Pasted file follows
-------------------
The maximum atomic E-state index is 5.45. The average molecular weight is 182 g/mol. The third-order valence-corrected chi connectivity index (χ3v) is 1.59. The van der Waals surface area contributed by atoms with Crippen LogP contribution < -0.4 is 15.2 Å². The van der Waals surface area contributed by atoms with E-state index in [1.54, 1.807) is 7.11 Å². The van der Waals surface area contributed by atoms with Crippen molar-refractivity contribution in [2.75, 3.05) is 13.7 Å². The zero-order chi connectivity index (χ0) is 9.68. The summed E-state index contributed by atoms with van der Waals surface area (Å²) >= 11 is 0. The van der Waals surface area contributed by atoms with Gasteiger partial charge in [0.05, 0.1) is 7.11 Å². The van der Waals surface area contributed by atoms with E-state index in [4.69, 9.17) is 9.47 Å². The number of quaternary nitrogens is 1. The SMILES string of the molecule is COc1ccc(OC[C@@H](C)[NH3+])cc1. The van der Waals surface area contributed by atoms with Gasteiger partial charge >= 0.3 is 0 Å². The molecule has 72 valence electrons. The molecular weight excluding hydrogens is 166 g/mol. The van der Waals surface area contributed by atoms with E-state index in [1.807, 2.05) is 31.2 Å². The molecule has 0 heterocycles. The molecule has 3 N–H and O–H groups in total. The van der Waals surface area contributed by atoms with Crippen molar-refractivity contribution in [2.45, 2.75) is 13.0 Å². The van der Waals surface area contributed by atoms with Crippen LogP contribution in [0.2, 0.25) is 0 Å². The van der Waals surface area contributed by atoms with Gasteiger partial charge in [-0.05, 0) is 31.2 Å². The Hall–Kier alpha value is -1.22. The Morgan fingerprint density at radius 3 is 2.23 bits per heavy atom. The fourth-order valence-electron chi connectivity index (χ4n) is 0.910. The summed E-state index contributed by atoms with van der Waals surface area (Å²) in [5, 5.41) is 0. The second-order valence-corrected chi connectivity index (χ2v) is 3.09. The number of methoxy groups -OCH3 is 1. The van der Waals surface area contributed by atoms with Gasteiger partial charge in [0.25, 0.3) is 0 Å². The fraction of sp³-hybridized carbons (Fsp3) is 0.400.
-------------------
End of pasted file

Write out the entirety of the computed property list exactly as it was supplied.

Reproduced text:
The maximum atomic E-state index is 5.45. The average molecular weight is 182 g/mol. The third-order valence-corrected chi connectivity index (χ3v) is 1.59. The van der Waals surface area contributed by atoms with Crippen LogP contribution < -0.4 is 15.2 Å². The van der Waals surface area contributed by atoms with E-state index in [1.54, 1.807) is 7.11 Å². The van der Waals surface area contributed by atoms with Crippen molar-refractivity contribution in [2.75, 3.05) is 13.7 Å². The zero-order chi connectivity index (χ0) is 9.68. The summed E-state index contributed by atoms with van der Waals surface area (Å²) >= 11 is 0. The van der Waals surface area contributed by atoms with Gasteiger partial charge in [0.05, 0.1) is 7.11 Å². The van der Waals surface area contributed by atoms with E-state index in [4.69, 9.17) is 9.47 Å². The number of quaternary nitrogens is 1. The SMILES string of the molecule is COc1ccc(OC[C@@H](C)[NH3+])cc1. The van der Waals surface area contributed by atoms with Gasteiger partial charge >= 0.3 is 0 Å². The molecule has 72 valence electrons. The molecular weight excluding hydrogens is 166 g/mol. The van der Waals surface area contributed by atoms with E-state index in [1.807, 2.05) is 31.2 Å². The molecule has 0 heterocycles. The molecule has 3 N–H and O–H groups in total. The van der Waals surface area contributed by atoms with Crippen molar-refractivity contribution in [2.45, 2.75) is 13.0 Å². The van der Waals surface area contributed by atoms with Crippen LogP contribution in [0.2, 0.25) is 0 Å². The van der Waals surface area contributed by atoms with Gasteiger partial charge in [-0.05, 0) is 31.2 Å². The Hall–Kier alpha value is -1.22. The Morgan fingerprint density at radius 3 is 2.23 bits per heavy atom. The fourth-order valence-electron chi connectivity index (χ4n) is 0.910. The summed E-state index contributed by atoms with van der Waals surface area (Å²) in [5, 5.41) is 0. The second-order valence-corrected chi connectivity index (χ2v) is 3.09. The number of methoxy groups -OCH3 is 1. The van der Waals surface area contributed by atoms with Gasteiger partial charge in [0.25, 0.3) is 0 Å². The fraction of sp³-hybridized carbons (Fsp3) is 0.400.